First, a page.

Since the woman had also developed joint pain, her medicines had to be tweaked. She was on clofazimine, an anti-TB drug known to cause pigmentation of the skin. The result was that the fair-skinned woman became darker.

“She got completely cured after 18 months of monitoring and treatment,” says Dr Dutta. “She got back her complexion too.”

MDRTB in children

According to Dr Nitin Shah, HOD, pediatrics, PD Hinduja Hospital, Mumbai, MDRTB cases make up 10%-15% of the total number, especially in cities like Mumbai. “It’s a terrible problem,” said Dr Shah. “It’s no more a problem of the underprivileged. We have seen MDRTB even in kids from high-rise buildings. At any given point of time, there would be 15-20 kids with MDRTB under my treatment. Non-adherence to the treatment regimen in some TB-affected persons is a concern. They potentially spread it to others.”

‘Completely curable’

Dr Dutta says that tuberculosis is a completely curable disease. “It is an infection for which very good treatment is available and it is completely curable,” she says. “[But] that’s only if the person completes six months of the treatment regimen and does not cut it short. The problem [in many cases] is that the infected persons follow [the regimen] for two months, feel [better] and stop. If the treatment is discontinued, TB will come back for sure.”

While adherence to the treatment regime is a major challenge before the WHO’s ‘End TB Strategy’, Dr Mehta says educating infected people, engaging them and clearing doubts can help. “Explaining the downside of non-compliance to medicines is a must,” he says. “Infected persons must visit the doctor for regular and timely follow-ups. In case of non-compliance, they are put under the government monitoring system,” said Dr Mehta.

Under the WHO-endorsed Directly Observed Therapy, a person infected with TB is monitored by healthcare workers and families to ensure adherence to TB drugs.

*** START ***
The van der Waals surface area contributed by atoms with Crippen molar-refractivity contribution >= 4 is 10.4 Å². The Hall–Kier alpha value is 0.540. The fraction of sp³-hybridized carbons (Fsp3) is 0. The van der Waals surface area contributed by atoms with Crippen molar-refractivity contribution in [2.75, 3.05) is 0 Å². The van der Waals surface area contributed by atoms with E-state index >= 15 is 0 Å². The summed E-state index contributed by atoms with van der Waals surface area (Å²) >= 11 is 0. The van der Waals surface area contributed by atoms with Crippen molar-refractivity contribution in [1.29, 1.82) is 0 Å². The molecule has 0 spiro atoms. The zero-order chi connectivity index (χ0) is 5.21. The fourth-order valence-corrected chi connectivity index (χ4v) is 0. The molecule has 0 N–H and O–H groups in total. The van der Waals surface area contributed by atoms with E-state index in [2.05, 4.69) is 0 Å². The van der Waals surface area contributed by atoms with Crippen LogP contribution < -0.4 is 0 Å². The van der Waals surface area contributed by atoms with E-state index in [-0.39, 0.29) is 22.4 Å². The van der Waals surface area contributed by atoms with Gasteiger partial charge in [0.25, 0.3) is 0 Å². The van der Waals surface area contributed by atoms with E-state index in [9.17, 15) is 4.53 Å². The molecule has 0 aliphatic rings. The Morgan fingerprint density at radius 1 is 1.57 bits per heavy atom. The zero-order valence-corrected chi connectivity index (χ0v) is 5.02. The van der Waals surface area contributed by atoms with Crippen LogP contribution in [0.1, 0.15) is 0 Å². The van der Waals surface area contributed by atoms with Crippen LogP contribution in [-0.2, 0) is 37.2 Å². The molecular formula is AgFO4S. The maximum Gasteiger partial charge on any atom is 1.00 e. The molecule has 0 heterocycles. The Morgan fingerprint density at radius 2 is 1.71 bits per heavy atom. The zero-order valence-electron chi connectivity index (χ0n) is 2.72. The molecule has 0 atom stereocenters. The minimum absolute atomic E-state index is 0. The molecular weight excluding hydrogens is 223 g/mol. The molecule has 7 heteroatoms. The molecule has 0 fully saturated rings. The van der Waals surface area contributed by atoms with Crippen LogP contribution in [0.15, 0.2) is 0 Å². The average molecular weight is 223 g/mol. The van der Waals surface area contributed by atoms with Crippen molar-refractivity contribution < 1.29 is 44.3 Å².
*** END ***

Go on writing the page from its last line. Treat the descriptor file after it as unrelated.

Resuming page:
Why latent TB is a concern

Another challenge is latent TB, where the bug gets into the system but is localised — that is, not spreading or causing any trouble. “It’s like a criminal in the jail and not rampant in the community,” says Dr Mehta. “If a criminal is kept in jail and they reform, they won’t create havoc. But if the criminal is released, there will be havoc, and that’s latent TB. Unless screened, latent TB won’t be known — and there is no screening done for latent TB.”

According to Dr Dutta, about 40% of the Indian population suffers from latent TB infection. “It basically means that we have been exposed to TB but our immune system has kept it in control,” Dr Dutta says. She adds that if any individual with latent TB undergoes a period of immune suppression, there will be reactivation of bacteria and the TB will flare up.


  • Tuberculosis is caused by Mycobacterium tuberculosis, which mainly affects the lungs.
  • In cases of drug-resistant TB, affected people develop resistance against the primary line of treatment.
  • However, with strict adherence to the treatment regimen, TB can be completely cured.